Also, two hands always beats one; you can limit fundamental instability to just one dimension instead of three, and use opposing tension within a two-handed, cupped grip to stabilize the weapon as the trigger is pulled/button pressed/whatever. This is why gangsta-grip tends to result in a lot of sky-high fliers or ankle-level shots, even at very close range (for a right-hander they tend to be very high to the right or very low to the left -- but we're all quirky little snowflakes, which is why it is impossible to design "the perfect trigger/grip" pair).

...Unless they actually use a mental or voice activation we're not aware of. Or a button in the other hand. Or computer activation. Or... you get the idea. This would be totally badass and is the way to do high precision shots properly. But even then, its hard to hold a laser pointer at something very long with the confidence that you will destroy it (and only it) when the thing goes off when doing so with just one hand.

...Unless the energy weapon is itself somehow auto-aimed within a certain degree of accuracy. Considering we are trending toward modern weapons of this form today, I think its somewhat safe to retcon this aspect of mechanical assistance in accuracy into the Trek world.

EDIT: Something I failed to notice or mention initially, but grew curious about checking out a few Star Trek clips is that they appear to often be pointing the weapon with one hand and activating the trigger with the thumb. This is a terrible idea. The only reason we have triumphed over the other apes is our brains, but our further success over dolphins is due exclusively to our thumbs. There is only one on each hand. Without a very specialized grip that permits pressure from the metacarpal of the thumb to be the exclusive opposing retainer to all four gripping fingers (which is actually possible, but very tiring/cramp prone in practice -- srsly, try it), using a thumb to activate the trigger is almost a guarantee that you will throw your shot.

...and we'll just forget about those pesky aiming devices...

Something I did not address at all, but is absolutely critical, is the concept of "sight picture". There appear to be no sights on these things at all. Something the size of a TV remote can unhinge a bank vault door, but it apparently lacks a reliable aiming mechanism for all that power. Man, I sure hope these guys practice a lot, because they are always shooting from the hip. Shooting from the hip can be rather accurate though, out to about 25 yards. But beyond that the law of squares just eats you for lunch... (an inch off-target at 10m is how many inches off-target at 500m? You need sights on your scary-powerful energy weapon)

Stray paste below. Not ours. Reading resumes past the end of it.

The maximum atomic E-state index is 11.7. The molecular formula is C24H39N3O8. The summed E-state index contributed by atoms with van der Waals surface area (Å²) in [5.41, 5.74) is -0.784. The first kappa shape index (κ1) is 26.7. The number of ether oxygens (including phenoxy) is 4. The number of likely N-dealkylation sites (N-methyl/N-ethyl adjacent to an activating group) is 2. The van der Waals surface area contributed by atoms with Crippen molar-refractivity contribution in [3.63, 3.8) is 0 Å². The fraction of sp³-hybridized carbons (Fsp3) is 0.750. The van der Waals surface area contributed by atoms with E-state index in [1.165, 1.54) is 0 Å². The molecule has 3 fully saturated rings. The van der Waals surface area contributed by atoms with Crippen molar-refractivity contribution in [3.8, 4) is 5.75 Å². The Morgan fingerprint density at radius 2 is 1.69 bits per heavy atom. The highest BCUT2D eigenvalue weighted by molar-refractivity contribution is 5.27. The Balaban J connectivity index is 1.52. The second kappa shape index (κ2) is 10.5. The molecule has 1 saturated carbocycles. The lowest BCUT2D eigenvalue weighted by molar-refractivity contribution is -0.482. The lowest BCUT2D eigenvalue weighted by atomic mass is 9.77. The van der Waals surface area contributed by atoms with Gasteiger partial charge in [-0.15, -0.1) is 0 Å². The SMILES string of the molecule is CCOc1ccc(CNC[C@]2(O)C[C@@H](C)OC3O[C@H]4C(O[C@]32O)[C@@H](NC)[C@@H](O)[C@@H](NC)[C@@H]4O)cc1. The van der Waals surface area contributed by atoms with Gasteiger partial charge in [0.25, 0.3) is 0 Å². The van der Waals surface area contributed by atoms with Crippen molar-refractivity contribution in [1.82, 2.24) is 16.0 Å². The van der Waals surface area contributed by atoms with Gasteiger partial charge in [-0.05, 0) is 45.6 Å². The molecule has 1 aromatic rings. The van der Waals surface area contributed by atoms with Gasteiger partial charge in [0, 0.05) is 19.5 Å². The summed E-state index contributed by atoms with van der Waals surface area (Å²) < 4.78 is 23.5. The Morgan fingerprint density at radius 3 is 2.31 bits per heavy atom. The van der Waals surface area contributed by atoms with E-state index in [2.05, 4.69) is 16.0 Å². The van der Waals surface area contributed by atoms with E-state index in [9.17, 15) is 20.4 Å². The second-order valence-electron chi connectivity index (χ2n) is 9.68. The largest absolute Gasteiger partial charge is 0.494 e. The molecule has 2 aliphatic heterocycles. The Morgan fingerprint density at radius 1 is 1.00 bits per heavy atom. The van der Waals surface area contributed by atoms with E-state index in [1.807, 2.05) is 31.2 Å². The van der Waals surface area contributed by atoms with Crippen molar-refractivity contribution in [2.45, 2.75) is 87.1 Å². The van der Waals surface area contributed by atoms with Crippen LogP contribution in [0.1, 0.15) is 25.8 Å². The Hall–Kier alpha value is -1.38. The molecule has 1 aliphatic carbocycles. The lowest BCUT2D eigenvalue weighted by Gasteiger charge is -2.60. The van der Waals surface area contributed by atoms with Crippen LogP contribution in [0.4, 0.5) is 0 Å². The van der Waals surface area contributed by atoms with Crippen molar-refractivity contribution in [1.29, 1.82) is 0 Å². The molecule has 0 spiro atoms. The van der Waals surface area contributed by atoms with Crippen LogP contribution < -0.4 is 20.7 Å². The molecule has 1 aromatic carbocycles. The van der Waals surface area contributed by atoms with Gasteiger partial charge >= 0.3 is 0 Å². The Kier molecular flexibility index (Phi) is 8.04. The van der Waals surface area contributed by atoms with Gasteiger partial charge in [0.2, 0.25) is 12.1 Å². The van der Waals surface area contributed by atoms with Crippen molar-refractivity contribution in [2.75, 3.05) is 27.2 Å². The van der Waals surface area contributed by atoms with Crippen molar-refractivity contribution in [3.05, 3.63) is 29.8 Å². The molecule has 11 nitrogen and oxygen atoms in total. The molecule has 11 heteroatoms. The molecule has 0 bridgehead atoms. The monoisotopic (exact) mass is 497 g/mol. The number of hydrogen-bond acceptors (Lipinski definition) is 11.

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    @Sklivvz Indeed. I wrote this mostly with the banana-lasers in mind (which seems to be the explicit intent of the OP), but figured a bit more background in marksmanship would give the OP a better picture of what is involved in judging a firing posture. A lot more goes into shooting than "point and click", and much of the detail is not usually obvious to a non-shooter (and even most shooters). – zxq9 Sep 4 '15 at 16:11
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    Unless the energy weapon is itself somehow auto-aimed within a certain degree of accuracy - I have a very vague recollection of this being mentioned somewhere – Izkata Sep 4 '15 at 21:57
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    @Izkata In this case I think it is a horrible mistake to even have them be hand operated. A much more practical arrangement is integration with a collar or headgear for carriage (leaving the operator hands-free whether engaged or not), auto-aim based on tracking eye movement, and fire triggered by either a muscle trigger or neuro-trigger. We're working on such things today, so I would assume they are pretty ordinary in the far future, especially with recoilless directed energy weapons. – zxq9 Sep 4 '15 at 22:15
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    @LorenPechtel Considering that they don't have to hit the target accurately, the hazard inherent in hitting the wrong target drastically increases. On the range we tend to face rather sterile firing environments (outside of advanced training), but in the real world I've rarely been presented with a totally clean, completely unambiguous environment downrange of my weapon. Confusion reigns: your buddy just fell in front of you and might not know to stay down until someone behind him picks him up and so is rising into your shot, kids run out of doorways suddenly, you trip on stuff, etc. – zxq9 Sep 5 '15 at 2:59
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    @LorenPechtel Please not I'm not at all disagreeing with you at all -- my point is that absolute destruction is a double-edged sword, and the backswing of that particular issue will have to be taken into account by the procurement, design, evaluation and training sections of an organization employing this weapon. – zxq9 Sep 5 '15 at 3:00
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Having fired a weapon is not a prerequisite to answer this question. Shooting stance (with real firearms) aids in aiming and compensating for recoil. Phasers, on the other hand, have no recoil, and in some incarnations of the show, have targeting computers. But this is easy to test yourself, with a laser pointer.

enter image description here

If you hold a laser pointer in the same way that O'Brien is holding his in this picture, you get a clear view down the body of the weapon. If you press the laser pointer, you should (and I do, but I cannot create a video of myself to show this) hit whatever it is you are aiming at. It is relatively easy to aim such a weapon at close range.